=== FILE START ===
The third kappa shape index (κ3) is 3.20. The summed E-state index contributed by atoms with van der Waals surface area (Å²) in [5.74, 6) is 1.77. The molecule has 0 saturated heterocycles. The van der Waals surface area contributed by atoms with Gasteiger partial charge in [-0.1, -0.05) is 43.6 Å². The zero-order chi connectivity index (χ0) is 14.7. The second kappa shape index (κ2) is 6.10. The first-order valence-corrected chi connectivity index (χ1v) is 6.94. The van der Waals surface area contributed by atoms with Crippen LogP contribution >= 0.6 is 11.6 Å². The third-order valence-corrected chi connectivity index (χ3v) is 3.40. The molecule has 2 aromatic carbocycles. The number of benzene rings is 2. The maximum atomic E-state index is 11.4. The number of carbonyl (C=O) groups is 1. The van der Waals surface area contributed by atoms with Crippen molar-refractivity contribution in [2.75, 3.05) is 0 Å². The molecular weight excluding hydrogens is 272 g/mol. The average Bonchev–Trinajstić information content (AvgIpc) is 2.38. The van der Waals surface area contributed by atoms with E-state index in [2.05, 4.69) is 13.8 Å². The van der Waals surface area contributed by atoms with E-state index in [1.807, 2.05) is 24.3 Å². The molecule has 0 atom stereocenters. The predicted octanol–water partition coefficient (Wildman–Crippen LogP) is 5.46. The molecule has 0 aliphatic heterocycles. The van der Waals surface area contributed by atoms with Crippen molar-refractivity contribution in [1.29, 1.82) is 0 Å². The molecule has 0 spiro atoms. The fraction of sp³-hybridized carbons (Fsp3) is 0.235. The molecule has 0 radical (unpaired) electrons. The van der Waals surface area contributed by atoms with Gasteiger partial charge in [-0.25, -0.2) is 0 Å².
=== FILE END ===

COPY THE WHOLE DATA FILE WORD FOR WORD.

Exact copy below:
The third kappa shape index (κ3) is 3.20. The summed E-state index contributed by atoms with van der Waals surface area (Å²) in [5.74, 6) is 1.77. The molecule has 0 saturated heterocycles. The van der Waals surface area contributed by atoms with Gasteiger partial charge in [-0.1, -0.05) is 43.6 Å². The zero-order chi connectivity index (χ0) is 14.7. The second kappa shape index (κ2) is 6.10. The first-order valence-corrected chi connectivity index (χ1v) is 6.94. The van der Waals surface area contributed by atoms with Crippen LogP contribution >= 0.6 is 11.6 Å². The third-order valence-corrected chi connectivity index (χ3v) is 3.40. The molecule has 2 aromatic carbocycles. The number of benzene rings is 2. The maximum atomic E-state index is 11.4. The number of carbonyl (C=O) groups is 1. The van der Waals surface area contributed by atoms with Crippen molar-refractivity contribution in [2.75, 3.05) is 0 Å². The molecular weight excluding hydrogens is 272 g/mol. The average Bonchev–Trinajstić information content (AvgIpc) is 2.38. The van der Waals surface area contributed by atoms with E-state index in [2.05, 4.69) is 13.8 Å². The van der Waals surface area contributed by atoms with E-state index in [1.807, 2.05) is 24.3 Å². The molecule has 0 atom stereocenters. The predicted octanol–water partition coefficient (Wildman–Crippen LogP) is 5.46. The molecule has 0 aliphatic heterocycles. The van der Waals surface area contributed by atoms with Crippen molar-refractivity contribution in [1.29, 1.82) is 0 Å². The molecule has 0 spiro atoms. The fraction of sp³-hybridized carbons (Fsp3) is 0.235. The molecule has 0 radical (unpaired) electrons. The van der Waals surface area contributed by atoms with Gasteiger partial charge in [-0.25, -0.2) is 0 Å².